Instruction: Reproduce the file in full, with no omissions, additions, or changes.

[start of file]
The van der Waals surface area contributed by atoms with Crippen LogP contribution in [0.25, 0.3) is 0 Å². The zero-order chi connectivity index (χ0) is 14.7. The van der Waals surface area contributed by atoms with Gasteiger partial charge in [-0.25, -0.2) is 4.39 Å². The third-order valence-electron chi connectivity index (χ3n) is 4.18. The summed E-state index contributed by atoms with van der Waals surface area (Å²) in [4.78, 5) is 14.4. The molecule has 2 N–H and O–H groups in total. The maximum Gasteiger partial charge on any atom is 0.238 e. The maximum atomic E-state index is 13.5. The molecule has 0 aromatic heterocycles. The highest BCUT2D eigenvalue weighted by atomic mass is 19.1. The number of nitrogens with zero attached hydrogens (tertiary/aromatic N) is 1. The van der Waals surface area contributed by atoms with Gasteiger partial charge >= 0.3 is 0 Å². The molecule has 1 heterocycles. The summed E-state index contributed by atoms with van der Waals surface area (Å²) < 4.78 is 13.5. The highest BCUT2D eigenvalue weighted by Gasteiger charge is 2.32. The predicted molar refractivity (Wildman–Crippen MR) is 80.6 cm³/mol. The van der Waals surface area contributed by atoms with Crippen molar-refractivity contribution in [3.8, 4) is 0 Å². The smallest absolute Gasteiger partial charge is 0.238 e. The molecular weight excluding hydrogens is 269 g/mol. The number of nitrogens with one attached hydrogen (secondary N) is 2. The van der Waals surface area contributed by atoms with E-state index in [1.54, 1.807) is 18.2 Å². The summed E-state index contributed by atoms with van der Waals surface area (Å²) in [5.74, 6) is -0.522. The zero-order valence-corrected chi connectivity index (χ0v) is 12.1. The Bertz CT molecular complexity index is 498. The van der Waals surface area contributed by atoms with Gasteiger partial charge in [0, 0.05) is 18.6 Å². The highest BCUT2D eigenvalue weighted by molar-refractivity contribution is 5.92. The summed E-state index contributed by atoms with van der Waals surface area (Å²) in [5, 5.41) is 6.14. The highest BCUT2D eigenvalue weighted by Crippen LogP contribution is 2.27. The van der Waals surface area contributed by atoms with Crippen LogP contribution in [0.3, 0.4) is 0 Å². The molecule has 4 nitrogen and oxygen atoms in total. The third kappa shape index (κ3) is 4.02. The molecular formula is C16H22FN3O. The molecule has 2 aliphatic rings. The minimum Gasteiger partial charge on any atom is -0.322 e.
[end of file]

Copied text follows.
The van der Waals surface area contributed by atoms with Crippen LogP contribution in [0.25, 0.3) is 0 Å². The zero-order chi connectivity index (χ0) is 14.7. The van der Waals surface area contributed by atoms with Gasteiger partial charge in [-0.25, -0.2) is 4.39 Å². The third-order valence-electron chi connectivity index (χ3n) is 4.18. The summed E-state index contributed by atoms with van der Waals surface area (Å²) in [4.78, 5) is 14.4. The molecule has 2 N–H and O–H groups in total. The maximum Gasteiger partial charge on any atom is 0.238 e. The maximum atomic E-state index is 13.5. The molecule has 0 aromatic heterocycles. The highest BCUT2D eigenvalue weighted by atomic mass is 19.1. The number of nitrogens with zero attached hydrogens (tertiary/aromatic N) is 1. The van der Waals surface area contributed by atoms with Gasteiger partial charge >= 0.3 is 0 Å². The molecule has 1 heterocycles. The summed E-state index contributed by atoms with van der Waals surface area (Å²) < 4.78 is 13.5. The highest BCUT2D eigenvalue weighted by Gasteiger charge is 2.32. The predicted molar refractivity (Wildman–Crippen MR) is 80.6 cm³/mol. The van der Waals surface area contributed by atoms with Crippen molar-refractivity contribution in [3.8, 4) is 0 Å². The smallest absolute Gasteiger partial charge is 0.238 e. The molecular weight excluding hydrogens is 269 g/mol. The number of nitrogens with one attached hydrogen (secondary N) is 2. The van der Waals surface area contributed by atoms with E-state index in [1.54, 1.807) is 18.2 Å². The summed E-state index contributed by atoms with van der Waals surface area (Å²) in [5.74, 6) is -0.522. The zero-order valence-corrected chi connectivity index (χ0v) is 12.1. The Bertz CT molecular complexity index is 498. The van der Waals surface area contributed by atoms with Gasteiger partial charge in [0, 0.05) is 18.6 Å². The highest BCUT2D eigenvalue weighted by molar-refractivity contribution is 5.92. The summed E-state index contributed by atoms with van der Waals surface area (Å²) in [5, 5.41) is 6.14. The highest BCUT2D eigenvalue weighted by Crippen LogP contribution is 2.27. The van der Waals surface area contributed by atoms with Crippen LogP contribution in [0.3, 0.4) is 0 Å². The molecule has 4 nitrogen and oxygen atoms in total. The third kappa shape index (κ3) is 4.02. The molecular formula is C16H22FN3O. The molecule has 2 aliphatic rings. The minimum Gasteiger partial charge on any atom is -0.322 e.